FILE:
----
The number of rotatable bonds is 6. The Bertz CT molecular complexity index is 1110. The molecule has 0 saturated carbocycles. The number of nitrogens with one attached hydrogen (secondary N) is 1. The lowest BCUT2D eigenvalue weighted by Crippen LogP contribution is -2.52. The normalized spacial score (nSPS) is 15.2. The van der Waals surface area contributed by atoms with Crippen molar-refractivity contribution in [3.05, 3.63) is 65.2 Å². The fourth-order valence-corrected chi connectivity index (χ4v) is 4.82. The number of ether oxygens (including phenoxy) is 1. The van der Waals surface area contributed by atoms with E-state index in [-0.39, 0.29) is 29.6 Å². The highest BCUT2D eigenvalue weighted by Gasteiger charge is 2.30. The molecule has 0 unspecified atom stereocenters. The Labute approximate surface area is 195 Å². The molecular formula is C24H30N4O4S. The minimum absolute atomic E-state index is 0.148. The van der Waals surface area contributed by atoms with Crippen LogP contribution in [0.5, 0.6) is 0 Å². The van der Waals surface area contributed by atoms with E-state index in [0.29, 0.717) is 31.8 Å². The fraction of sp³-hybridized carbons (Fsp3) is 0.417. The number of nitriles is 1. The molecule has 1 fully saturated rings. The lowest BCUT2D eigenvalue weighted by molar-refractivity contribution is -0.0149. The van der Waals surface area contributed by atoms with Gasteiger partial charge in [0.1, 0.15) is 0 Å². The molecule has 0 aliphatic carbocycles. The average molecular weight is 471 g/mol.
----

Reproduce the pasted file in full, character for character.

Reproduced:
The number of rotatable bonds is 6. The Bertz CT molecular complexity index is 1110. The molecule has 0 saturated carbocycles. The number of nitrogens with one attached hydrogen (secondary N) is 1. The lowest BCUT2D eigenvalue weighted by Crippen LogP contribution is -2.52. The normalized spacial score (nSPS) is 15.2. The van der Waals surface area contributed by atoms with Crippen molar-refractivity contribution in [3.05, 3.63) is 65.2 Å². The fourth-order valence-corrected chi connectivity index (χ4v) is 4.82. The number of ether oxygens (including phenoxy) is 1. The van der Waals surface area contributed by atoms with E-state index in [-0.39, 0.29) is 29.6 Å². The highest BCUT2D eigenvalue weighted by Gasteiger charge is 2.30. The molecule has 0 unspecified atom stereocenters. The Labute approximate surface area is 195 Å². The molecular formula is C24H30N4O4S. The minimum absolute atomic E-state index is 0.148. The van der Waals surface area contributed by atoms with Crippen LogP contribution in [0.5, 0.6) is 0 Å². The van der Waals surface area contributed by atoms with E-state index in [0.29, 0.717) is 31.8 Å². The fraction of sp³-hybridized carbons (Fsp3) is 0.417. The number of nitriles is 1. The molecule has 1 fully saturated rings. The lowest BCUT2D eigenvalue weighted by molar-refractivity contribution is -0.0149. The van der Waals surface area contributed by atoms with Gasteiger partial charge in [0.1, 0.15) is 0 Å². The molecule has 0 aliphatic carbocycles. The average molecular weight is 471 g/mol.